Wednesday, September 29, 2010

Supermodels don't know everything

A couple months ago, Giselle Bundchen was quoted saying there should be a “worldwide law that mothers should breastfeed their babies for six months”. I remember how much that comment irritated me because my own experience with breastfeeding had been so difficult and it seemed as though she was completely disregarding the possibility that breastfeeding might not be the best option for all women.

People kept telling me what a great bonding experience it would be to nurse my child… and for me it has been, but it took a long time to get there. What made matters even worse for me in the beginning was the feeling that I was the only one having trouble. Eventually I reached out to friends and family and quickly learned that most women I spoke to had experienced many of the same problems I was dealing with. Whether their milk never came in, or the pain never got any better, or their baby never learned to latch on, many of the women I talked to stopped breastfeeding sooner than they planned.

I think it’s important that people acknowledge how difficult it can be for some women and respect their decision to do so or not. Below is a recap of my own experience and how I got to where I am today.

I was determined to breastfeed but from the first hour Nathan was born, I struggled. He couldn’t figure out how to latch on properly so it hurt. A lot. Plus my milk took a few days to come in so even when he did latch on for a minute or two, he wouldn’t get anything. I was in tears from the pain. Nathan was in tears from hunger. I would watch Will and our parents and our friends cuddle Nathan and hold him and gaze at him. And I would sit there dreading the next time he let out a hungry cry, knowing I would have to pick him up and attempt to feed him again. Picking up my baby was becoming a negative experience and that was breaking my heart. We were both miserable and we were certainly not bonding!

Breastfeeding was supposed to be a natural thing, why was I having such a hard time?? I can’t remember how many times I broke down crying in the first few weeks. People kept telling me to rest, that I was just exhausted and needed to catch up on sleep. But how can you catch up on sleep when your newborn wants to nurse every two hours and each attempt took a half hour, sometimes longer? I tried everything. I read books, I watched YouTube videos. It looked so easy. Yet every time I tried to feed him, we faced the same problem, we just couldn’t figure it out. I took him to a breastfeeding clinic where lactation specialists worked with me to help find a comfortable position and worked with Nathan, helping him learn how to latch on. But when we got home, neither Nathan nor I could repeat what we had learned.

One night around 2 or 3 in the morning, Nathan was crying hysterically from hunger and frustration and I was crying from guilt and pain. The hospital had sent us home with sample bottles of formula and I finally gave in and fed him one. He drank the whole thing in minutes and quickly fell asleep and so did I. I kept trying to nurse him day after day, week after week, until one day I realized it didn’t hurt anymore and Nathan was actually eating. Will walked in the room one morning to see me simultaneously nursing Nathan while filing his fingernails, and said “Wow, you’ve come a long way."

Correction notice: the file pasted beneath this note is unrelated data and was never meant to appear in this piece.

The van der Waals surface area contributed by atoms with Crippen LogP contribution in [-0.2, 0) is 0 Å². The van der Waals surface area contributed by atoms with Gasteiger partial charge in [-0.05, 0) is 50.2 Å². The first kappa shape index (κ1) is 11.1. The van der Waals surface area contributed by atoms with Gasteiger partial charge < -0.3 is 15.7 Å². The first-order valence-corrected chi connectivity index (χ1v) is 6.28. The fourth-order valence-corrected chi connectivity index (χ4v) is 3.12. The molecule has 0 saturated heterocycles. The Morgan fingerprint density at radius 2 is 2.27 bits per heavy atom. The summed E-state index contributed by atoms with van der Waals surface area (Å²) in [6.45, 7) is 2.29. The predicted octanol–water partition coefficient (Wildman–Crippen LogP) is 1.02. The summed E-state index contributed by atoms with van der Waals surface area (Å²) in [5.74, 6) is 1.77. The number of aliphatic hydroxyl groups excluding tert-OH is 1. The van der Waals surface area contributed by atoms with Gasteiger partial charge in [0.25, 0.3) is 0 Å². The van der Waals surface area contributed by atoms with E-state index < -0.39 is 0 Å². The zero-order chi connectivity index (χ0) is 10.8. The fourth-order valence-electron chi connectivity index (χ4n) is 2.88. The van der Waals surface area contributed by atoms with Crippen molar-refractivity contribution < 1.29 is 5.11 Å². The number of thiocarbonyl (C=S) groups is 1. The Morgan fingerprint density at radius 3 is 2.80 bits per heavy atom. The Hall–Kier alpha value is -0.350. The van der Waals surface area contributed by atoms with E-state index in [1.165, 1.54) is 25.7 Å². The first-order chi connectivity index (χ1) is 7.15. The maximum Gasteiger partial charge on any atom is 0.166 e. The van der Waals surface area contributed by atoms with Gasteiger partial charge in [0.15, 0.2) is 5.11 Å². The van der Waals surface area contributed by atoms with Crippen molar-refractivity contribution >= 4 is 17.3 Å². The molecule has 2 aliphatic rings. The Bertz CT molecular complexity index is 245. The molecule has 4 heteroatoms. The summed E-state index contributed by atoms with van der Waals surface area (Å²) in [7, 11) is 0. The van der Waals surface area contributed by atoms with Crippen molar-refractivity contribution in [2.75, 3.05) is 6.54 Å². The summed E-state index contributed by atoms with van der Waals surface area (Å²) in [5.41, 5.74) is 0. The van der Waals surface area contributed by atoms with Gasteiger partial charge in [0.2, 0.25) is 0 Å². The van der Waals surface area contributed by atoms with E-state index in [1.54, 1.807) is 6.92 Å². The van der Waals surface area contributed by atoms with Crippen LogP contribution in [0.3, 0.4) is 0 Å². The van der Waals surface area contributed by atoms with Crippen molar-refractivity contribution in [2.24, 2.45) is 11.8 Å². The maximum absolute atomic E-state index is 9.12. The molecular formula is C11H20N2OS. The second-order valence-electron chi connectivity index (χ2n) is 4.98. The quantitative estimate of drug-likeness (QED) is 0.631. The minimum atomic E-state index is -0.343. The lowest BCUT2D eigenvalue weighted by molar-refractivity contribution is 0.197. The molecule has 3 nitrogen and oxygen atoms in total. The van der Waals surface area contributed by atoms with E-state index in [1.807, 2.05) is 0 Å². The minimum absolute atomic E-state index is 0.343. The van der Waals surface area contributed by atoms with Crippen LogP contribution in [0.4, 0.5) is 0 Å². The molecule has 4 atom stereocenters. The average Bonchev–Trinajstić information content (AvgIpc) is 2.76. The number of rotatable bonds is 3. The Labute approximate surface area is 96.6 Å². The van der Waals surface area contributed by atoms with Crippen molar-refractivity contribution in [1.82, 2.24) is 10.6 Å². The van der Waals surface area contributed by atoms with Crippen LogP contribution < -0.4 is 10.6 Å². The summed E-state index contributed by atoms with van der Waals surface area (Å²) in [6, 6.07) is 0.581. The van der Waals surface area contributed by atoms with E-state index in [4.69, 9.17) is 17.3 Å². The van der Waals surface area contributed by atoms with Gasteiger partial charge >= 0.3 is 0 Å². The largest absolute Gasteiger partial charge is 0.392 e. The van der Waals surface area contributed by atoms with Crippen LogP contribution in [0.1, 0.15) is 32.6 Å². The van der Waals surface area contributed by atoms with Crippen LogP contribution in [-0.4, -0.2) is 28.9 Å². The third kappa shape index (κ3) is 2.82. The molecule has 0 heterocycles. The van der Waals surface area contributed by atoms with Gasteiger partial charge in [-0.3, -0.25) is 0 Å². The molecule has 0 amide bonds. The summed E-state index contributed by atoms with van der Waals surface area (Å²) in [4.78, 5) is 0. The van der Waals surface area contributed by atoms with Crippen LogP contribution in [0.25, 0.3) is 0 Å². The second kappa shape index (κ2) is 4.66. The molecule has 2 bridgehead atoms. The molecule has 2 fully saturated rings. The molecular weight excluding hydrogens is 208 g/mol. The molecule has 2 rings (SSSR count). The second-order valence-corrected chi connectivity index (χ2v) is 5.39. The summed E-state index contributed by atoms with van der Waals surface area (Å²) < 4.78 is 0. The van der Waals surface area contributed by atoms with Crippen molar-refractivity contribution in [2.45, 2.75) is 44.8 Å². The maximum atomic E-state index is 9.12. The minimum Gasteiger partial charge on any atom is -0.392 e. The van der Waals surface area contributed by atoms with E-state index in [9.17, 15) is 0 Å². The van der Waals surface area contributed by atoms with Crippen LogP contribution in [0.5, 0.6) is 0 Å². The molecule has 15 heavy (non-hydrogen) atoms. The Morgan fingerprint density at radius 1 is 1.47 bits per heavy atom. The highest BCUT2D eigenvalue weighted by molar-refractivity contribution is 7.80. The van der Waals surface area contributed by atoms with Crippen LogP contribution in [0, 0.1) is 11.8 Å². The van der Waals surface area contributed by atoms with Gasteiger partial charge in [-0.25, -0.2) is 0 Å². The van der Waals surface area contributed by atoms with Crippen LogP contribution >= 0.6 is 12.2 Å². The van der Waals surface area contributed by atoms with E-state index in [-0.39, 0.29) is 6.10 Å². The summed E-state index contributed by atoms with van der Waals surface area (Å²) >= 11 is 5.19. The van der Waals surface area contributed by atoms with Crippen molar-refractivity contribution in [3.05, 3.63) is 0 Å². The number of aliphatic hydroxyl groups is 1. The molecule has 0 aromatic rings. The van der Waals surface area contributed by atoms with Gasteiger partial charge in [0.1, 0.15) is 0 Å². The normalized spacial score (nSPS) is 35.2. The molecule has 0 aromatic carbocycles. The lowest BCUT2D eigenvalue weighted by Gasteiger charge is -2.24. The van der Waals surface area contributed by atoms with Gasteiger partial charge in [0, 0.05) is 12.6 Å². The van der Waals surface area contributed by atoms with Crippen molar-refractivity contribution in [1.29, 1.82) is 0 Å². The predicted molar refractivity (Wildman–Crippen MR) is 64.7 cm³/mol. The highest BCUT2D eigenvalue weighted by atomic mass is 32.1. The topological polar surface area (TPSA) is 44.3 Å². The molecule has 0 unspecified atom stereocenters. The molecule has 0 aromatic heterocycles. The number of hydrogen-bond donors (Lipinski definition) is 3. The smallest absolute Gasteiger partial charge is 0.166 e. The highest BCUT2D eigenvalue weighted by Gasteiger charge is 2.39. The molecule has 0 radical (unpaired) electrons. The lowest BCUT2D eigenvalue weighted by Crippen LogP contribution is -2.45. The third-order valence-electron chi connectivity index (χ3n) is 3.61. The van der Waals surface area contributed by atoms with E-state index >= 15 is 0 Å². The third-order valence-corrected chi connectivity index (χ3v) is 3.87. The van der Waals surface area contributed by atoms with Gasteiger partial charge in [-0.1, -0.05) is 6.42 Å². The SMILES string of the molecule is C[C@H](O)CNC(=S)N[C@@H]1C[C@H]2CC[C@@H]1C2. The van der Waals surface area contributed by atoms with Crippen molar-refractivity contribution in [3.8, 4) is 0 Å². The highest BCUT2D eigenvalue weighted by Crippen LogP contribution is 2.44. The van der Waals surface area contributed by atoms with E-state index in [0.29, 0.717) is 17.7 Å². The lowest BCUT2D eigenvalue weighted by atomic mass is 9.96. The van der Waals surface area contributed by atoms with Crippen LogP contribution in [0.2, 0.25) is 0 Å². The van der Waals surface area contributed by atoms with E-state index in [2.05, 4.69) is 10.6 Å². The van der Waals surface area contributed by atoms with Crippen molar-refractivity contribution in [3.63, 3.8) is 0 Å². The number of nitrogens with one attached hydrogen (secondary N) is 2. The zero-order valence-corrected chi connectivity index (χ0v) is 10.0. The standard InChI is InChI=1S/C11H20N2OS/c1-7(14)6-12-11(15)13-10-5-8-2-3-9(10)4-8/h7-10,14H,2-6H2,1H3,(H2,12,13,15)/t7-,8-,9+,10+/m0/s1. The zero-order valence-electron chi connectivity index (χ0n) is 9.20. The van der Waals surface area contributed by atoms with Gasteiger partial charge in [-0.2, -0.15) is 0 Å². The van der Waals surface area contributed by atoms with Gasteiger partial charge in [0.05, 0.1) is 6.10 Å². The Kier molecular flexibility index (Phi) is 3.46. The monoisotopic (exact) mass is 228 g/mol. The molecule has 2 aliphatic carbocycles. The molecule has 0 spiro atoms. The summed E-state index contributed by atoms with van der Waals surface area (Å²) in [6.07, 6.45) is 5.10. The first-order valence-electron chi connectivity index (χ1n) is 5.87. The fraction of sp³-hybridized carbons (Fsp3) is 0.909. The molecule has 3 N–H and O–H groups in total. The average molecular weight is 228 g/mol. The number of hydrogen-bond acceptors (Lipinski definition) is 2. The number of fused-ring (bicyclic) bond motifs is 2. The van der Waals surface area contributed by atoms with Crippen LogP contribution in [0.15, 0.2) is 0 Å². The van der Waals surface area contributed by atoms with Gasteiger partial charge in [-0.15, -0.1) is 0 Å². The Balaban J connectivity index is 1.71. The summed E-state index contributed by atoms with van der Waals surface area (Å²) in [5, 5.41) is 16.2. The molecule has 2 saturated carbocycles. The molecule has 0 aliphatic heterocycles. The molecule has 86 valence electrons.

I don’t know why I was so against formula. I think I associated it with being a failure because I felt so much pressure to breastfeed. The importance of breastfeeding had been drilled into my head week after week during our childbirth class, and in my pregnancy books, and on posters hanging in my doctor's waiting room. It seemed like everywhere I turned, I heard that annoying phrase “Breast is Best”. And I knew it was but it just made me feel guilty for ever wanting to use formula.

One person who never pressured me was my amazing husband. Will was incredibly supportive and told me again and again that I was doing a great job and it was OK to use formula and give myself a break. He wanted me to be happy and to enjoy my time at home with Nathan. He wisely pointed out that although breastfeeding might be best for baby, you also have to consider what’s best for Mommy. Nobody benefits from a mom who’s stressed out and crying all the time, especially the baby. What worked for me was eventually switching to formula for nighttime feeds since after almost 3 months, Nathan was still waking multiple times throughout the night to eat and I was losing my mind from lack of sleep. Switching him to formula at night allowed Will to help out with night feedings and let me catch up on much needed sleep.

I look back at those first few weeks now and I’m proud of myself for sticking it out. But I can also acknowledge that had I decided to stop breastfeeding, Nathan would have been just fine. What’s important is that your baby is fed. And whether you feed him breastmilk or formula, it does not say anything about what kind of mother you are or how much you love your baby.

So take that Giselle and stick it in your teeny weeny Victoria Secret bikini!

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